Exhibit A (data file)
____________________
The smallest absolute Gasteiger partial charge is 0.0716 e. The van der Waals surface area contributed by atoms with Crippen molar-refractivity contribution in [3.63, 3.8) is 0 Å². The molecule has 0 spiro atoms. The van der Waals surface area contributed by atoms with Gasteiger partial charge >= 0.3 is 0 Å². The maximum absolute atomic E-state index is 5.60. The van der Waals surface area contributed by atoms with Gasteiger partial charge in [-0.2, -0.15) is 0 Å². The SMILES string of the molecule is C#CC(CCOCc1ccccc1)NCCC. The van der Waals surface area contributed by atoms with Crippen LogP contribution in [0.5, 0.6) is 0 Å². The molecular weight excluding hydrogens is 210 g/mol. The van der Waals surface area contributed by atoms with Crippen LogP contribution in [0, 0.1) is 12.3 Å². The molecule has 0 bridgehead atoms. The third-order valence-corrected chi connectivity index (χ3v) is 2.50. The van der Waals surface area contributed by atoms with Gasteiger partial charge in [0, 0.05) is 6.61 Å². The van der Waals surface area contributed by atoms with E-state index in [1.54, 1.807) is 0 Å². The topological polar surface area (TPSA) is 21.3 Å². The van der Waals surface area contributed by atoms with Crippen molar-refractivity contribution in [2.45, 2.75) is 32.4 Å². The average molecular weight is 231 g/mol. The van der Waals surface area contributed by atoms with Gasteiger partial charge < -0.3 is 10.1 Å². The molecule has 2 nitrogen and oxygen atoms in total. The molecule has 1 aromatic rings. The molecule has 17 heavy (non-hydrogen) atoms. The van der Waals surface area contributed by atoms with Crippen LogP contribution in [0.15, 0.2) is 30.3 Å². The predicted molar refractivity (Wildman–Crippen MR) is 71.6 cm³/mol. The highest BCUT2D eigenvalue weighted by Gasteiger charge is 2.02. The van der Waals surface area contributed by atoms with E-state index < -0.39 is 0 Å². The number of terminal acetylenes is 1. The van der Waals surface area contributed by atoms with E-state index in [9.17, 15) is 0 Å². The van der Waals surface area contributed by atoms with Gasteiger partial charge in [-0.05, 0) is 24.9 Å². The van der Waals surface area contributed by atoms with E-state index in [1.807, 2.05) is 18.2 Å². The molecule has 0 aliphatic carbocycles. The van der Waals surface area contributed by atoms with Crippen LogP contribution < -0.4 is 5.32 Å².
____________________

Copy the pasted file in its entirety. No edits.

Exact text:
The smallest absolute Gasteiger partial charge is 0.0716 e. The van der Waals surface area contributed by atoms with Crippen molar-refractivity contribution in [3.63, 3.8) is 0 Å². The molecule has 0 spiro atoms. The van der Waals surface area contributed by atoms with Gasteiger partial charge >= 0.3 is 0 Å². The maximum absolute atomic E-state index is 5.60. The van der Waals surface area contributed by atoms with Gasteiger partial charge in [-0.2, -0.15) is 0 Å². The SMILES string of the molecule is C#CC(CCOCc1ccccc1)NCCC. The van der Waals surface area contributed by atoms with Crippen LogP contribution in [0.5, 0.6) is 0 Å². The molecular weight excluding hydrogens is 210 g/mol. The van der Waals surface area contributed by atoms with Crippen LogP contribution in [0, 0.1) is 12.3 Å². The molecule has 0 bridgehead atoms. The third-order valence-corrected chi connectivity index (χ3v) is 2.50. The van der Waals surface area contributed by atoms with Gasteiger partial charge in [0, 0.05) is 6.61 Å². The van der Waals surface area contributed by atoms with E-state index in [1.54, 1.807) is 0 Å². The topological polar surface area (TPSA) is 21.3 Å². The van der Waals surface area contributed by atoms with Crippen molar-refractivity contribution in [2.45, 2.75) is 32.4 Å². The average molecular weight is 231 g/mol. The van der Waals surface area contributed by atoms with Gasteiger partial charge < -0.3 is 10.1 Å². The molecule has 2 nitrogen and oxygen atoms in total. The molecule has 1 aromatic rings. The molecule has 17 heavy (non-hydrogen) atoms. The van der Waals surface area contributed by atoms with Crippen LogP contribution in [0.15, 0.2) is 30.3 Å². The predicted molar refractivity (Wildman–Crippen MR) is 71.6 cm³/mol. The highest BCUT2D eigenvalue weighted by Gasteiger charge is 2.02. The van der Waals surface area contributed by atoms with E-state index < -0.39 is 0 Å². The number of terminal acetylenes is 1. The van der Waals surface area contributed by atoms with E-state index in [9.17, 15) is 0 Å². The van der Waals surface area contributed by atoms with Gasteiger partial charge in [-0.05, 0) is 24.9 Å². The van der Waals surface area contributed by atoms with E-state index in [1.807, 2.05) is 18.2 Å². The molecule has 0 aliphatic carbocycles. The van der Waals surface area contributed by atoms with Crippen LogP contribution < -0.4 is 5.32 Å².